Governor Deval Patrick unveiled a nearly $35 billion dollar state budget proposal for fiscal year 2014. It includes more than one billion dollars in new revenue based on tax reforms. Most notably, it raises the income tax from 5.25 percent to 6.25 percent, doubles personal exemptions and lowers the state sales tax from 6.25 percent to 4.5 percent.
“This is not something I’m doing lightly, but it is something I’m doing because I reject the notion of this self-defeating strategy of not shaping our future,” said Gov. Deval Patrick (D-Massachusetts).
The governor’s budget also proposes to increase the cigarette tax from one dollar to $3.51 a pack, remove tax breaks on candy and soda, and cap the film tax credit at $40 million dollars per fiscal year. House Speaker Robert DeLeo is asking lawmakers to get ready for a vigorous discussion.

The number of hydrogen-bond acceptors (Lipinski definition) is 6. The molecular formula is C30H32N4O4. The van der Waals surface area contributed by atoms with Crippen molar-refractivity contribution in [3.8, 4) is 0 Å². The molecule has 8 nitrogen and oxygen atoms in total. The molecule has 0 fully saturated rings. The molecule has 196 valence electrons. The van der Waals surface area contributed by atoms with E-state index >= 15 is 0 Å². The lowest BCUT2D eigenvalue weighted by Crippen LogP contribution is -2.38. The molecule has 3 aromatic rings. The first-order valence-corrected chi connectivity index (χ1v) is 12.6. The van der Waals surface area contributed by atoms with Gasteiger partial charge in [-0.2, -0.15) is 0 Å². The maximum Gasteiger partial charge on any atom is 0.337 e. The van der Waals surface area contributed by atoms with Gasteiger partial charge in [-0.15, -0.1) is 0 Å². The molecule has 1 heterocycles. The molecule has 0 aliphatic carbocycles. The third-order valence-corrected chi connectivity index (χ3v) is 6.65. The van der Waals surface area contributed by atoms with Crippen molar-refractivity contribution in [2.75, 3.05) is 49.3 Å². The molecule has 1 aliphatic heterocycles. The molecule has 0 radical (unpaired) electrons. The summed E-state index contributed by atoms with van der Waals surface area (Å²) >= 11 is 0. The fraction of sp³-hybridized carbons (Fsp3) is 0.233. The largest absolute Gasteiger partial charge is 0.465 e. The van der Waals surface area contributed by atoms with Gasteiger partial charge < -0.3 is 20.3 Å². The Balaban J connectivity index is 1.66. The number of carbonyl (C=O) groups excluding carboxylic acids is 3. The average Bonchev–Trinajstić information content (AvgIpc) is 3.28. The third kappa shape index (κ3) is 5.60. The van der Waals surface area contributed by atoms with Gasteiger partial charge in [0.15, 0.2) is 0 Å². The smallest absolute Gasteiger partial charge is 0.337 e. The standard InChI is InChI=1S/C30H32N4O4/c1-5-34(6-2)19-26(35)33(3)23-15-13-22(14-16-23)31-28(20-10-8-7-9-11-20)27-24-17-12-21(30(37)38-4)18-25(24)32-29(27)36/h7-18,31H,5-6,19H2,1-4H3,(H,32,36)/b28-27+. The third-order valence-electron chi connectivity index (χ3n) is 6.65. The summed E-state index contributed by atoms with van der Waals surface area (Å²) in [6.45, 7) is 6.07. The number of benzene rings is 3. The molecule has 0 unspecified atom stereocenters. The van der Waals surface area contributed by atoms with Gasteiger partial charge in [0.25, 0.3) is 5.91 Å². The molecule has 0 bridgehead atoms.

“We’ve got a lot of talk about and the only thing I ask members is to sort of keep your powder dry till you, till all the facts are out there and we know exactly what the House’s response, what our plans are going to be,” said DeLeo.
Patrick says the new revenue will go toward an economic investment strategy that invests nearly $7 billion dollars in education and nearly $715 million dollars in transportation. Policy experts are giving the tax reforms mixed reviews.
“These investments begin to move us further in that direction, being an economy that can produce and attract high wage jobs for our people,” said Massachusetts Budget and Policy Center President Noah Berger.
“I am concerned that there is a risk here,” said Massachusetts Taxpayers Foundation President Michael Widmer. “We have to deal with the short term realities of difficulties for homeowners and individuals across this state and a very fragile economic recovery.”
Governor Patrick’s budget also proposes to expand the bottle bill by tacking on a 5-cent refundable deposit to a longer list of drink containers like water and sports drinks.
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